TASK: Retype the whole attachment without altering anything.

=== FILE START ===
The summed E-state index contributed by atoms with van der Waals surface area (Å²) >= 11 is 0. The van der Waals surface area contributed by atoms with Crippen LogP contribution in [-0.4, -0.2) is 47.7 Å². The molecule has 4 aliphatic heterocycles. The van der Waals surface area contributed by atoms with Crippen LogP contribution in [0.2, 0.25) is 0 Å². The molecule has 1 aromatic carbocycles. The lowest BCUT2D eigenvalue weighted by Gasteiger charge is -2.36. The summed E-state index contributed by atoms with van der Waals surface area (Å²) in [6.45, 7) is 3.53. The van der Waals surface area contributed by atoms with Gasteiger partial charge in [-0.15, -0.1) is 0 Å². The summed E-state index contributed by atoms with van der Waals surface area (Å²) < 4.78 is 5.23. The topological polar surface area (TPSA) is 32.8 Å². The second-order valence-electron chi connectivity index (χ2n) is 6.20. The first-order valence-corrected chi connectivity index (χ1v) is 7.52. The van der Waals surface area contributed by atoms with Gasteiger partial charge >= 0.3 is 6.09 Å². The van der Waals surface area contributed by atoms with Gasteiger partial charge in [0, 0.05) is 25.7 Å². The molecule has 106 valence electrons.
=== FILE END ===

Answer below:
The summed E-state index contributed by atoms with van der Waals surface area (Å²) >= 11 is 0. The van der Waals surface area contributed by atoms with Crippen LogP contribution in [-0.4, -0.2) is 47.7 Å². The molecule has 4 aliphatic heterocycles. The van der Waals surface area contributed by atoms with Crippen LogP contribution in [0.2, 0.25) is 0 Å². The molecule has 1 aromatic carbocycles. The lowest BCUT2D eigenvalue weighted by Gasteiger charge is -2.36. The summed E-state index contributed by atoms with van der Waals surface area (Å²) in [6.45, 7) is 3.53. The van der Waals surface area contributed by atoms with Gasteiger partial charge in [-0.15, -0.1) is 0 Å². The summed E-state index contributed by atoms with van der Waals surface area (Å²) < 4.78 is 5.23. The topological polar surface area (TPSA) is 32.8 Å². The second-order valence-electron chi connectivity index (χ2n) is 6.20. The first-order valence-corrected chi connectivity index (χ1v) is 7.52. The van der Waals surface area contributed by atoms with Gasteiger partial charge >= 0.3 is 6.09 Å². The van der Waals surface area contributed by atoms with Gasteiger partial charge in [0, 0.05) is 25.7 Å². The molecule has 106 valence electrons.